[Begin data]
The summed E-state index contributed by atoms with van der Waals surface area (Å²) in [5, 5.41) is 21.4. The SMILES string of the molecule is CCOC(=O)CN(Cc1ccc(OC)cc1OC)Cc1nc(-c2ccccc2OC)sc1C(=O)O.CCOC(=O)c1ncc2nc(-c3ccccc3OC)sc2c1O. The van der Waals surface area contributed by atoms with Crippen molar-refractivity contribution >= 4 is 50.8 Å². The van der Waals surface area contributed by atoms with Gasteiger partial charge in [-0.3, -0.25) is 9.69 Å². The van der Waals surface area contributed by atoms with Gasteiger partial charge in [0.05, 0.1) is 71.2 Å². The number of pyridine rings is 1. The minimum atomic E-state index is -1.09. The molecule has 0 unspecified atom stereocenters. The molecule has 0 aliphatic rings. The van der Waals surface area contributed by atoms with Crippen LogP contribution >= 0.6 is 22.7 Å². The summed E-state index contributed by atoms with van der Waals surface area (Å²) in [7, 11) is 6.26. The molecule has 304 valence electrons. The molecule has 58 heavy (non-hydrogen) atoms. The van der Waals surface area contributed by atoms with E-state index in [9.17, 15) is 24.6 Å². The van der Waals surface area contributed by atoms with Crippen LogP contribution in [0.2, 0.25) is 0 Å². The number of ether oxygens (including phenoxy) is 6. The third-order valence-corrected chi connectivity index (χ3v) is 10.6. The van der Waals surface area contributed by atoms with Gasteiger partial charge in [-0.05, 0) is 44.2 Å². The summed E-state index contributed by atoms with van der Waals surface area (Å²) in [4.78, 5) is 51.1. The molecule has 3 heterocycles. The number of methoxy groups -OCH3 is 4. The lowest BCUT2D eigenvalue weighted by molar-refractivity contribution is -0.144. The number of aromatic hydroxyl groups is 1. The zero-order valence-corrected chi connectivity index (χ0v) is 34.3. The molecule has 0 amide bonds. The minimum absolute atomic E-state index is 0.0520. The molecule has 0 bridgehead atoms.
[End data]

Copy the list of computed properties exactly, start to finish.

The summed E-state index contributed by atoms with van der Waals surface area (Å²) in [5, 5.41) is 21.4. The SMILES string of the molecule is CCOC(=O)CN(Cc1ccc(OC)cc1OC)Cc1nc(-c2ccccc2OC)sc1C(=O)O.CCOC(=O)c1ncc2nc(-c3ccccc3OC)sc2c1O. The van der Waals surface area contributed by atoms with Crippen molar-refractivity contribution >= 4 is 50.8 Å². The van der Waals surface area contributed by atoms with Gasteiger partial charge in [-0.3, -0.25) is 9.69 Å². The van der Waals surface area contributed by atoms with Gasteiger partial charge in [0.05, 0.1) is 71.2 Å². The number of pyridine rings is 1. The minimum atomic E-state index is -1.09. The molecule has 0 unspecified atom stereocenters. The molecule has 0 aliphatic rings. The van der Waals surface area contributed by atoms with Crippen LogP contribution >= 0.6 is 22.7 Å². The summed E-state index contributed by atoms with van der Waals surface area (Å²) in [7, 11) is 6.26. The molecule has 304 valence electrons. The molecule has 58 heavy (non-hydrogen) atoms. The van der Waals surface area contributed by atoms with E-state index in [9.17, 15) is 24.6 Å². The van der Waals surface area contributed by atoms with Crippen LogP contribution in [0.2, 0.25) is 0 Å². The number of ether oxygens (including phenoxy) is 6. The third-order valence-corrected chi connectivity index (χ3v) is 10.6. The van der Waals surface area contributed by atoms with Gasteiger partial charge in [-0.05, 0) is 44.2 Å². The summed E-state index contributed by atoms with van der Waals surface area (Å²) in [4.78, 5) is 51.1. The molecule has 3 heterocycles. The number of methoxy groups -OCH3 is 4. The lowest BCUT2D eigenvalue weighted by molar-refractivity contribution is -0.144. The number of aromatic hydroxyl groups is 1. The zero-order valence-corrected chi connectivity index (χ0v) is 34.3. The molecule has 0 amide bonds. The minimum absolute atomic E-state index is 0.0520. The molecule has 0 bridgehead atoms.